CHI), also referred
to as
congenital cardiac malformation,are found
in
equal measure
in
every continent.
The
mostcommon congenital defects
are
ventricular septal detects(VSDs)2()-25%,
atria!
septal defects (ASDs) 8-13%, and patentductus arteriosus (I'DAs)
6-11%
(Hanied
and
Maher, 2000).Although these lesions will
be
referred
to in tbe
course
of
thisarticle,
the
author will concentrate specifically
on
PLSVC,
an
acyanotic malformation which
has an
incidence
of
0.3—0.5%of the population
and is the
most coninion congenital venousanomaly
of the SVC
system (Leibowitz
et
al, 1992; Bartram
et
al, 1997),
and the
cyanotic defect with which
it has a
15-25%)association, tetralogy
of
Fallot
(TOF)
(Soto
et al.
1992;Warellet al, 2003; lirzezinski
et al,
2005).
What Is a congenital heart defect?
A
CHI.) can be
defined
as the
structural, funetional
or
positional defect of the heart occurring either
in
isolation
or in
a combination ofseveral lesions collectively Defects
are
presentfrom birth,
but may
appear
at any
time after birth,
or not at
all, often only being revealed postmortem (Lilly, 1998). Somedefects
are
life-threatening
and
require iniiiiediate surgicalcorrection
or
palliation, while other, less severe conditions,may have niininial physiological impact (Lilly, 1998).CHDs
can be
broadly classified into
two
categories: thosecausing little
or no
cyanosis, classed
as
acyanotic.
and
thosec-ausing cyanosis (Lilly, 1998; Porth, 2002).Eight coniinon lesions account
for 85%) of all
casesworldwide
and are
listed
in
'liihlf
/.The
remaining
15%i
276
British Journal
of
Nursmg, 2<X16,Vol 15,
No 5
 
CARDIAC NURSING
accounts
for a
variety rare detects, inckidiiig PLSVC^ (Lilly,
199S;
Porth, 2002).
Cyanotic and acyanotic defects
In the presence of CHDs, pressure gradients between chambersmay
be
created which lead
to
haemodynamic compromise.This effect
is
produced
by
alterations
in
pulmonary bloodflow and the abnormal shunting (diversion) of blood from
one
system
to
another through aberrant openings between bothsides
of
the heart. l.,eft-to-right shunts
are
mainly acyanoticconditions
and
push blood from
tbe
arterial circulation intotbe venous circulation resulting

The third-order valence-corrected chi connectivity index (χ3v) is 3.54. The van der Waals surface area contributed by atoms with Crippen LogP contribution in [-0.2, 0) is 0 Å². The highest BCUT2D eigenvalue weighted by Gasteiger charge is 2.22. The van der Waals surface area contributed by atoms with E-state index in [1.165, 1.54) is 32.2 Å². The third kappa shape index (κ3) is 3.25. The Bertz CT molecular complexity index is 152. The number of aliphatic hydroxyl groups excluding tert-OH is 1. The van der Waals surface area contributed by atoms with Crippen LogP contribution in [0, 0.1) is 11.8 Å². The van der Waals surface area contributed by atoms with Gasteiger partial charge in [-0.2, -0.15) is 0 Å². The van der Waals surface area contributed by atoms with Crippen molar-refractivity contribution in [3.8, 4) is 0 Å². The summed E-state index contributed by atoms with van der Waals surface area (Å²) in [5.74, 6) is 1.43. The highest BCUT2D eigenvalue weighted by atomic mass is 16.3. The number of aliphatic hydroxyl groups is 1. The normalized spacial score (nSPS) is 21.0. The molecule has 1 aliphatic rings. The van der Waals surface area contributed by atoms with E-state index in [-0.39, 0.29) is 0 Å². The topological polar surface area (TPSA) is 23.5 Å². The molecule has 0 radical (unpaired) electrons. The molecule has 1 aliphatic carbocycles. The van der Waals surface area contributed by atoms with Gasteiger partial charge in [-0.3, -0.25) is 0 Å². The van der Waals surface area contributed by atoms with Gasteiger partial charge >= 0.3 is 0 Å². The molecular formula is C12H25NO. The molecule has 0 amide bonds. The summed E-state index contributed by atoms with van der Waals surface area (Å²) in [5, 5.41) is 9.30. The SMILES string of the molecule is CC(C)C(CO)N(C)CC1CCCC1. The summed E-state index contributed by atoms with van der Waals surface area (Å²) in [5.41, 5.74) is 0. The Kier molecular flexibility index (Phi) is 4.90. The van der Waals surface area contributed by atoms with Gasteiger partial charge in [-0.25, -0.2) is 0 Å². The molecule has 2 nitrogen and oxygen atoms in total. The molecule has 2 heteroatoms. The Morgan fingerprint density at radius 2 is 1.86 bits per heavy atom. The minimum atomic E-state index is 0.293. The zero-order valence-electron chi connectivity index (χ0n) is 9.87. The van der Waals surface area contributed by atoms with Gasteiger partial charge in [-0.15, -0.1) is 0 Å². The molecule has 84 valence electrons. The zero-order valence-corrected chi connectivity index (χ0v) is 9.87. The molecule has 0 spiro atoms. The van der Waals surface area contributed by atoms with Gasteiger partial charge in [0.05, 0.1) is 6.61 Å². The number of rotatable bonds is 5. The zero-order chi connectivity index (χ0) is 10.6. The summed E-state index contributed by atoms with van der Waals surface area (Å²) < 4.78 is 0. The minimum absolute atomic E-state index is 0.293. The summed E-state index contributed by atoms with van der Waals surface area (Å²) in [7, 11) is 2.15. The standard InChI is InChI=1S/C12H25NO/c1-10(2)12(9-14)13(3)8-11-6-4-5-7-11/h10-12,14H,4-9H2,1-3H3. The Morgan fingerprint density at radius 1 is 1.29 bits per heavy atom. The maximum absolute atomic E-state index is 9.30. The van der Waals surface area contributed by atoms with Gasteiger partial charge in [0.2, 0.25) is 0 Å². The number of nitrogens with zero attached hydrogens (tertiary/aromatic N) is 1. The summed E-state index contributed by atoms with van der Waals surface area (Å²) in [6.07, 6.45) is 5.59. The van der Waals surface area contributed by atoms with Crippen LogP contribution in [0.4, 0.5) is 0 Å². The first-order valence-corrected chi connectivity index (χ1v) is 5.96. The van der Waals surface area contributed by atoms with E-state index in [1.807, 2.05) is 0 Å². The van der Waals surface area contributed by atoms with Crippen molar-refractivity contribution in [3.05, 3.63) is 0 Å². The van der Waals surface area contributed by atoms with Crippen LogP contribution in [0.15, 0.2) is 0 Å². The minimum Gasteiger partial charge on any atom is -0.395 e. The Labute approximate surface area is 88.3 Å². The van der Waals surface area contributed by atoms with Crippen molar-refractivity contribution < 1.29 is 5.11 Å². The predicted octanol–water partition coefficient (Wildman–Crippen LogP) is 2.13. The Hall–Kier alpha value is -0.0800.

in
oxygenated blood beingrecycled through
the
right heart, increasing
the
load
and
leading
to
enlargement
of
the right heart. Conversely, right-to-left shunts produce cyanosis
as a
result
of
deoxygenatedblood being forced into
tbe
systemic circulation
via the
leftheart
as in
TOF (Forth. 20(12).
Causes
of
CHD
(;H1)
occurs with equal frequency
in
males
and
femalesand
IS the
cause
ot S0% ot
deaths withm
the
first year
of
life (Hamed
and
Maher, 2(10(1). Approximately 13%
of
thoseborn with
a
cardiac detect will bave another non-cardiac,chromosomal ahnormality (Forth, 2002).The prevalence
ot'
maltorniation among
the
siblings
and
near relatives
of
sucha cbild
IS
sigiiiticantly higher
[ban in the
general population(Hamed
and
Maher, 2000).The crticial phase
tor
tetal heart development is between
the
third
and
seventh week
of
gestation (dittenberger-De Grootet al, 2005). During that tune, teratogemc
(a
tactor increasingthe incidence
of
maltoniKition development) exposure
may
lead
to
tetal abnormality such as C^Hl),
or
intrauterine death
if
exposure
is
prolonged (Lilly,
I
99K;
Hamed
and
Maher,200(l).The involvement
of
a
heredity tactor associated with theselesions
is
widely acknowledged within
the
literature, withmany sutierers having
a
genetic predisposition
to
disease.Embryonic mesoderm
is the
source
of
the cardiogenic place,giving rise
to the
future myocardium,
and
endocardium,which lines
the
heart. Genetic cascades
are
triggered thatgive rise
to
interactions between competing chemicalsignals
111 tbe
primitive beart
and
several mutated genes
Table
1.
Most common
Malformation